I have previously interned at the Michigan Council on Crime and Delinquency as well as participated in an international study abroad in Finland focusing on social service delivery. This recent trip deepened my passion and love for the field of social work, as I had the opportunity to study in a country with one of the most progressive social systems in the world. I hope to pursue more international studies in the future, as there is much more to learn outside of the United States.

For the next eight months you will find me at Michigan’s Children researching, writing, and advocating for the children of our state between cups of hot coffee.

– Elena Brennan

Michigan’s Children is proud to welcome intern Elena Brennan to our staff.  You will hear more from her throughout her year at Michigan’s Children, and can get in touch with her via email

 

 

Helping vulnerable children early is key to closing achievement gaps

September 9, 2015 – No longer a top tier state for education, Michigan today has larger gaps in student outcomes among its diverse populations than many other states, jettisoning our state to 37th in the nation according to the National Kids Count project. These learning gaps start early and persist and grow throughout educational careers without appropriate intervention and support, threatening our state’s future and the futures of thousands of our children.

New State School Superintendent Brian Whiston has begun his tenure focused on asking groups (many with competing interests) to talk with the State Board of Education about fixing that, and restoring Michigan to a top 10 state in education within 10 years.

At Michigan’s Children, we believe the answers lie in shrinking these achievement gaps and reducing student disparities through known evidence and practices that works best for children, youth and families, and their schools and communities. Positive change can happen even as state decision makers face unique pressures to fund costly road fixes while determining investments in the most struggling schools and districts.

We shared our recommendations that support students within and beyond the classroom to assist with their eventual success in a presentation to State Board of Education and School Superintendent Brian Whiston this week, outlining a strategy that includes several specific areas for attention.

Start early. Education is a lifelong process beginning at birth with differences among children becoming evident as early as 9 months. By 6th grade, children from low-income families have 6,000 fewer hours of learning than their peers due to fewer opportunities for early, consistent and expanded learning. The education system must continue to focus early to head off future problems by increasing parent coaching and supports through voluntary home visiting options, building state investment and maximize federal investment in Early On, and continuing to improve our child care subsidy system.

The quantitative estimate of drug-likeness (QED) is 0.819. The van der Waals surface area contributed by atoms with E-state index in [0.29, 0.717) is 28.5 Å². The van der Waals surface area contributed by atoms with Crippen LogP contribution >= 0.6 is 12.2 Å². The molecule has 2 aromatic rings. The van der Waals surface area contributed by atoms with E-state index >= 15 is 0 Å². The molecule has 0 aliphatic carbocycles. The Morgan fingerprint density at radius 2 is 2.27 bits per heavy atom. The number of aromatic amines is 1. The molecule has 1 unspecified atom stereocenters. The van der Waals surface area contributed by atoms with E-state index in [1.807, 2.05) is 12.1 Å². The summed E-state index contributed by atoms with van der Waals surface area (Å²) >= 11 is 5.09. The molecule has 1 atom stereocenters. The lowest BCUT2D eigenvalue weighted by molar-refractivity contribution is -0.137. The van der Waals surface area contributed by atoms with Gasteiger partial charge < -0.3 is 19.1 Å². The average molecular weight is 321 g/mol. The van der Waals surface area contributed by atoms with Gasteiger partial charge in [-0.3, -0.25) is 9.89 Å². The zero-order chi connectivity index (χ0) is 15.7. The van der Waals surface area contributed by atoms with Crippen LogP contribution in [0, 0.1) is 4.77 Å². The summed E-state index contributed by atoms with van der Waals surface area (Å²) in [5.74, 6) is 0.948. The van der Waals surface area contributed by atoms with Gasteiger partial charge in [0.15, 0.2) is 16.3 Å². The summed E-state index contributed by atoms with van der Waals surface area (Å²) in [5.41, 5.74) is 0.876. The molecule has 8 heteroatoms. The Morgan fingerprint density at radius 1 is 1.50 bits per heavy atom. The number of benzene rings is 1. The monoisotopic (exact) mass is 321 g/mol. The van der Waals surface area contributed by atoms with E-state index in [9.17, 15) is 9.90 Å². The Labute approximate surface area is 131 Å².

Because children succeed when their parents do well, the education system must support parents’ role in children’s learning. The evidence on this is clear, particularly for early literacy skills and retention in the early grades. Today, four out of 10 Michigan schoolchildren aren’t reading proficiently by third grade, and the rates are much higher for children of color. The education system must expand support to help parents reach their educational and career goals through investments in Adult Education, workforce supports and family literacy options, and promote effective two-generation programming where families can learn together.

Trauma from family stress, mental and behavioral health issues, violence and loss, abuse or other social or emotional issues can undermine a child’s ability to learn and grow academically. Yet, we don’t fully recognize its impact on learning gaps and educational achievement in our policy and practice. The education system must implement good practices in schools and provide educators with the necessary tools to deal with symptoms of student and family trauma. Improving connections with community partners who can help is vital.

When schools are able to unite families with other community resources, there are more chances to find and address the causes of school absence, behavioral issues and academic problems be they caused by health issues, unstable housing, bullying or disengagement by parents or students. There is ample evidence that after-school and summer learning programs help to integrating community services for students and families, and support their academic progress by getting students motivated and engaged with their learning, helping them get caught up when they get behind and keeping them on a successful trajectory.

Finally, there is no one-size-fits-all for student success. Because children are inherently different and come with an array of challenges, young people need multiple pathways to success beyond the traditional, arbitrary four years of high school. Therefore, we must invest in second-, third- and fourth-chance programs for high school completion. In addition, we must prevent unnecessary expulsions that leave too many students adrift from college and career by promoting school attendance and adjusting school discipline policies.

It is clear that the Superintendent and School Board are uniquely positioned to provide needed robust leadership for this difficult work by taking into account the expertise of many sectors of work, including family and community resources. To do so recognizes a universal truth: A child’s ability to succeed in school and life relies on multiple factors, most that aren’t exclusive to what happens inside the classroom, but extend far beyond that learning environment. Improving the state’s ability to build success in more students is possible and essential, will require a commitment from many partners. We encourage our educational leadership to join Michigan’s Children and many others to put all of our children and families at the forefront of what it takes to make Michigan’s education great again.

– Matt Gillard

This blog first appeared as an opinion piece in Bridge Magazine on September 8, 2015.